My main source for capturing the magic was my GoPro which was perfect for both photos & video. I bought an extra 2 batteries & a charger which was a great investment. I also had 3 mini SD cards to rotate, making sure I had enough storage. You can see the results in my Video Diary.
Also important was a power bank which was invaluable. Our guide carried a genius solar panel on the back of his pack which I used once. It was great but don’t expect everyone to have one, it was more of a bonus pre-summit night!
A good headtorch is essential. Brigit also brought another torch which we hung in the tent at night. Bring spare new batteries & put them in for summit night. The climb will be at least 6 hours & your only source of light.
Apart from that, my advice would be to limit your technology & set expectations with family & friends that you will be unavailable until you finish.”
At a few of the camps, I managed to get a signal (a new phone purchased in Moshi with a Tanzanian SIM). A message home may be possible at Barranco, Karanaga & Mweka Camps but I wouldn’t trust or rely on it. Brigit struggled to get any word out until we reached Mweka Gate, basically right at the end.
14. What to pack?
So, without further ado, here is my ultimate Kilimajaro Packing List!
- Waterproof walking boots. It goes without saying but make sure they are well worn in before you arrive. Blisters are not your friend!
- Lighter shoes for camp, either trainers or sandals. It is a relief to take your boots off when you finish hiking for the day, but camps have uneven ground so make sure they are sturdy enough for rocks/mud.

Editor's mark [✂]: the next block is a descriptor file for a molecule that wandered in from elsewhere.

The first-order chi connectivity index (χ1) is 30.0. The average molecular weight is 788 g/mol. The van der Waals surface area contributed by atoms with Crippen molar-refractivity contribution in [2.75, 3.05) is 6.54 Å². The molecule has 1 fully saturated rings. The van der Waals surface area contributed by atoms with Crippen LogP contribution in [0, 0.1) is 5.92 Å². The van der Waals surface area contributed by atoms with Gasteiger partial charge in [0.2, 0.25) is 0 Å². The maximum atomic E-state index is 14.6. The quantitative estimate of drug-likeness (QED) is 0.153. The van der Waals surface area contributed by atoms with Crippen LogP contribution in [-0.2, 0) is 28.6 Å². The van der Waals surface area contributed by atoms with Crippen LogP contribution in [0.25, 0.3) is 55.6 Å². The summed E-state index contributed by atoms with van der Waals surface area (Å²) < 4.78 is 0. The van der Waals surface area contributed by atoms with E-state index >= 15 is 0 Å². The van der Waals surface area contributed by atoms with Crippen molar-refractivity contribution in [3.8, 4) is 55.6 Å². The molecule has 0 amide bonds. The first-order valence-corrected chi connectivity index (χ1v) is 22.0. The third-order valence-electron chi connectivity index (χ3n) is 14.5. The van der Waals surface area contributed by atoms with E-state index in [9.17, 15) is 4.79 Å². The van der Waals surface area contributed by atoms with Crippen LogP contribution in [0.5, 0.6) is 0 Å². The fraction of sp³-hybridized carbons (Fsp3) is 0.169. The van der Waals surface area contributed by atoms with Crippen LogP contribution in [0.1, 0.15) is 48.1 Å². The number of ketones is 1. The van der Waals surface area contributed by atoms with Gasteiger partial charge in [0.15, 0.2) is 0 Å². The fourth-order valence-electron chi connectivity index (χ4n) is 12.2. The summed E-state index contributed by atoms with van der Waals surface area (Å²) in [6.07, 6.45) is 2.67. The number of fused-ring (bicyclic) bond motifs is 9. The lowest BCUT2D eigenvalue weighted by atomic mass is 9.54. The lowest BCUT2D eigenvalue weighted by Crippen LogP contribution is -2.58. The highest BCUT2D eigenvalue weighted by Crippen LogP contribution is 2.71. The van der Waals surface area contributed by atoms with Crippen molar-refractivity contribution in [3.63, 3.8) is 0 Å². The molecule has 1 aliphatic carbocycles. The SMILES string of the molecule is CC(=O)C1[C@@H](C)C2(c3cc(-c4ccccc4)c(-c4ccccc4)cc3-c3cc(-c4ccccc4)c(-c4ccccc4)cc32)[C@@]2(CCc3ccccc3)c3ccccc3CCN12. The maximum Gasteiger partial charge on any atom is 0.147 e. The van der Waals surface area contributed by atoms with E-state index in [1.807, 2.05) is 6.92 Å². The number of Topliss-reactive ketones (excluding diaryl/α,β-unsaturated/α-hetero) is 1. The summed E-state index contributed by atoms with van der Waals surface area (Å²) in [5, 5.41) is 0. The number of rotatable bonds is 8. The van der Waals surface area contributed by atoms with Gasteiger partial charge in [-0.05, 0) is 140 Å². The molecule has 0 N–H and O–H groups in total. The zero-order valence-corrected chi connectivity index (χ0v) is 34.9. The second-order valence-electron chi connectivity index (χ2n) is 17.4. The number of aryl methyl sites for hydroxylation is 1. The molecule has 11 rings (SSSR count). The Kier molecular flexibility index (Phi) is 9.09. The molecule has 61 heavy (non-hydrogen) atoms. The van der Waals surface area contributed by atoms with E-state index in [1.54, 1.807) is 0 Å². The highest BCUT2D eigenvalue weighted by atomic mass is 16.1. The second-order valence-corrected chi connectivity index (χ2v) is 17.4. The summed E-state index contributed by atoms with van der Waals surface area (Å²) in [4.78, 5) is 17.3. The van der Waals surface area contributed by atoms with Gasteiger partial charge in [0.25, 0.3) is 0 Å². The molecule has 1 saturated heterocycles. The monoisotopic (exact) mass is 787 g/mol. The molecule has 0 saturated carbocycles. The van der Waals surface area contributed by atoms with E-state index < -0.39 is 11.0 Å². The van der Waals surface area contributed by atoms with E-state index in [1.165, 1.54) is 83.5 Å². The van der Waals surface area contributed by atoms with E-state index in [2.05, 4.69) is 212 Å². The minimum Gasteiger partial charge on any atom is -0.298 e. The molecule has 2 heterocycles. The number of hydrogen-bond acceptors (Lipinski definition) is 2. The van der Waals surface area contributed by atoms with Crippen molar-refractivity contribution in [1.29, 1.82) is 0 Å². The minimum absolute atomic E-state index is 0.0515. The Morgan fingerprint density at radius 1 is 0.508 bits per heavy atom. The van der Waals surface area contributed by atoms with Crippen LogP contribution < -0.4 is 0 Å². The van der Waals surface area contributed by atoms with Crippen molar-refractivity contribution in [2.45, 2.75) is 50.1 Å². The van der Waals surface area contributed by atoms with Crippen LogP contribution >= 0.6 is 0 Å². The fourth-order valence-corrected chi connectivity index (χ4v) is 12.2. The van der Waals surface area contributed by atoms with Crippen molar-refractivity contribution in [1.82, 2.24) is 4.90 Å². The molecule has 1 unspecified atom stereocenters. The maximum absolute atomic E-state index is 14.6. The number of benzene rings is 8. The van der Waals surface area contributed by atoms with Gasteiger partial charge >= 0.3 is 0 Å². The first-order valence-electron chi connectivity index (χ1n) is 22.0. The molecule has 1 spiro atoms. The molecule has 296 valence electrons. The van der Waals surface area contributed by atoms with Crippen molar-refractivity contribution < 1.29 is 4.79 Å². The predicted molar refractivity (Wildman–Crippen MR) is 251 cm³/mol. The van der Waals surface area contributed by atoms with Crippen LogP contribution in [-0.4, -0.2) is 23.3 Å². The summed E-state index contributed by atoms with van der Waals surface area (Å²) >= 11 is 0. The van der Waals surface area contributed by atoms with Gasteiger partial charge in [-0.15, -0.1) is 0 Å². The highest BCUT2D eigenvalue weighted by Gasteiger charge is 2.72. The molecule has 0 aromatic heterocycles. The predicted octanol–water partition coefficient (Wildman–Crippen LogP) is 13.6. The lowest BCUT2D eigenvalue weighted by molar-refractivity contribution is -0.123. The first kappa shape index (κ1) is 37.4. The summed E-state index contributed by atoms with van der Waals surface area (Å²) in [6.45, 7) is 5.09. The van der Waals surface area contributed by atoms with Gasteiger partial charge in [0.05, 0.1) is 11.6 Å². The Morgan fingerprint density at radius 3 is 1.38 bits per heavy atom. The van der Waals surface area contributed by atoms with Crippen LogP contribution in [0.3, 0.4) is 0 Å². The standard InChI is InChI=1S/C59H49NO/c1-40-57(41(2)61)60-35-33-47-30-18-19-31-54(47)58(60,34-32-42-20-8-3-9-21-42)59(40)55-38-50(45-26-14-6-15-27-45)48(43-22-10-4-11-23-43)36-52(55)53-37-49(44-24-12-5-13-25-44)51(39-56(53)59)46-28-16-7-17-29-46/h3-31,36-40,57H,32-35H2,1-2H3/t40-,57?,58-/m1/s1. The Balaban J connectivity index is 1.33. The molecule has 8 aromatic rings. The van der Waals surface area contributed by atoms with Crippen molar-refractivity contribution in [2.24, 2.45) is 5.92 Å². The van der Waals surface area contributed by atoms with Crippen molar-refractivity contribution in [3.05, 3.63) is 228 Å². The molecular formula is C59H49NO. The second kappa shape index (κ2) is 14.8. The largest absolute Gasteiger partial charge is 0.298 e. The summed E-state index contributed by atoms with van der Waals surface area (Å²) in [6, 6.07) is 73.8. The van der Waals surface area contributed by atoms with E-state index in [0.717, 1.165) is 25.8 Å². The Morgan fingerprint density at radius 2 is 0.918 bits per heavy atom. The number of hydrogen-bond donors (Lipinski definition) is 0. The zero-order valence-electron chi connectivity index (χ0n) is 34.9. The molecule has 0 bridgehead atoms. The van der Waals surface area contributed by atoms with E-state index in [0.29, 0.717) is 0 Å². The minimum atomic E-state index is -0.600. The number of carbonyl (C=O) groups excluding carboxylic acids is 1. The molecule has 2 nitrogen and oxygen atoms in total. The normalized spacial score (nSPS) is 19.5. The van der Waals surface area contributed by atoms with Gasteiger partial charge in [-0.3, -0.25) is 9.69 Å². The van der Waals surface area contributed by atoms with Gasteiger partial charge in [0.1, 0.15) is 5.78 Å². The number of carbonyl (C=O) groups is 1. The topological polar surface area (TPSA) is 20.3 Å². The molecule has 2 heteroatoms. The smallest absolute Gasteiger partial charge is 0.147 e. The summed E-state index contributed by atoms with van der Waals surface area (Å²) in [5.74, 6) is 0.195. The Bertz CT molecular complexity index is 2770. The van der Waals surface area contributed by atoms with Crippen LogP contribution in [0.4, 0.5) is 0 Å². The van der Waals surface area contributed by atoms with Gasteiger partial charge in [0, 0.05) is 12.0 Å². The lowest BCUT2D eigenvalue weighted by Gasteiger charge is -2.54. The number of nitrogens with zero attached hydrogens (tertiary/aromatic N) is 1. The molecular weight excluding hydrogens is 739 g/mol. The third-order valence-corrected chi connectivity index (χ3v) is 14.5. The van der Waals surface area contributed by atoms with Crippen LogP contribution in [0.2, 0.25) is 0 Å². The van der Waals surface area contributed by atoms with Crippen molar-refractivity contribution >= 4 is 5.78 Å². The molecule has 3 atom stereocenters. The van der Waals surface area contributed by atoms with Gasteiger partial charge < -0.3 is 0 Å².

- Walking socks. I had 3 pairs of varying thickness. I wore my 2 thickest pairs on summit night & still had cold feet.
- Camp socks. Washing your feet in warm water after each day’s trek is a highlight. Not having to put hiking socks & boots back on is a benefit. I took a pair of warm bedsocks which were perfect! I slept in them as well.
Layering is key. Expect to be wearing at least a thermal top & T-shirt with trousers for trekking but your guide should tell you each day what kind of temperatures to expect. On at least 4 days we had thermal leggings on for the trek too. Always bring a fleece & waterproof jacket in your day pack & expect the weather to change considerably during each day you are hiking. In addition, bring an outfit for the evenings in camp. You may not want to wear your trekking gear all day for 8 days. Bear in mind, it may be Africa but it is much colder than you may ever expect. Camps get cold & the sunsets are early. I took a pair of running leggings for this, but they were way too thin for all but the first night.
For summit night you will be wearing all your layers. I had a base layer, running leggings, t-shirt, long-sleeved shirt, fleece, fleece trousers, ski jacket & trousers plus a scarf, hat & 2 sets of both gloves & socks. My body was warm enough, but my hands & feet got cold.
- Thermal base layer x2. These will be useful for the colder temperature hikes but also act as your sleepwear every night. Merino wool is key.
- T-shirt & long-sleeved top x2/3. Non-cotton, ideally performance fabric.
- Hiking trousers x2.
- Fleece jacket.
- Fleece trousers.
- Neck scarf. Sun protection &/or warmth on summit night.
- Warm hat for colder days, ideally which protects the ears.
- Sun hat.
- Inner thermal gloves & outer ski mittens. I also had a fingerless pair which I wore most days.
- Underwear. Non-cotton, ideally merino wool or microfibre.
- Sports Bra.